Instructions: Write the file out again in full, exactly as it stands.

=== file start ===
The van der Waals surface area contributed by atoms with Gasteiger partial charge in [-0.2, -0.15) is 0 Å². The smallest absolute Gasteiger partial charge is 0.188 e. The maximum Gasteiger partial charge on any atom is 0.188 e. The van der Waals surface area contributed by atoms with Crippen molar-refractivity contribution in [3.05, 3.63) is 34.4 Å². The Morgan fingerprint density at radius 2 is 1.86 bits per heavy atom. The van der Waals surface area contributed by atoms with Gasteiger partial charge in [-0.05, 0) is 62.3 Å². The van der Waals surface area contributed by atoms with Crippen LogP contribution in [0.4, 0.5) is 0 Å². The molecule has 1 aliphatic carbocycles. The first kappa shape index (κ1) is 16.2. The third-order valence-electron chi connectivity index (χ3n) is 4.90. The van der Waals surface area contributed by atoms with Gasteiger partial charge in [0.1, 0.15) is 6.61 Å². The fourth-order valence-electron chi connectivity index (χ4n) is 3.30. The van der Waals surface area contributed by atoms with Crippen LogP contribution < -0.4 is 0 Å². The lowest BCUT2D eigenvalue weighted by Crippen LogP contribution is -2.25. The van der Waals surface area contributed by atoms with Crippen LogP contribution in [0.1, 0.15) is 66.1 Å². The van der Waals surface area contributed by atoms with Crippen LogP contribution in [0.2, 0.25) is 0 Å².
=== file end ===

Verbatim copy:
The van der Waals surface area contributed by atoms with Gasteiger partial charge in [-0.2, -0.15) is 0 Å². The smallest absolute Gasteiger partial charge is 0.188 e. The maximum Gasteiger partial charge on any atom is 0.188 e. The van der Waals surface area contributed by atoms with Crippen molar-refractivity contribution in [3.05, 3.63) is 34.4 Å². The Morgan fingerprint density at radius 2 is 1.86 bits per heavy atom. The van der Waals surface area contributed by atoms with Gasteiger partial charge in [-0.05, 0) is 62.3 Å². The van der Waals surface area contributed by atoms with Crippen LogP contribution in [0.4, 0.5) is 0 Å². The molecule has 1 aliphatic carbocycles. The first kappa shape index (κ1) is 16.2. The third-order valence-electron chi connectivity index (χ3n) is 4.90. The van der Waals surface area contributed by atoms with Gasteiger partial charge in [0.1, 0.15) is 6.61 Å². The fourth-order valence-electron chi connectivity index (χ4n) is 3.30. The van der Waals surface area contributed by atoms with Crippen LogP contribution < -0.4 is 0 Å². The lowest BCUT2D eigenvalue weighted by Crippen LogP contribution is -2.25. The van der Waals surface area contributed by atoms with Crippen LogP contribution in [0.1, 0.15) is 66.1 Å². The van der Waals surface area contributed by atoms with Crippen LogP contribution in [0.2, 0.25) is 0 Å².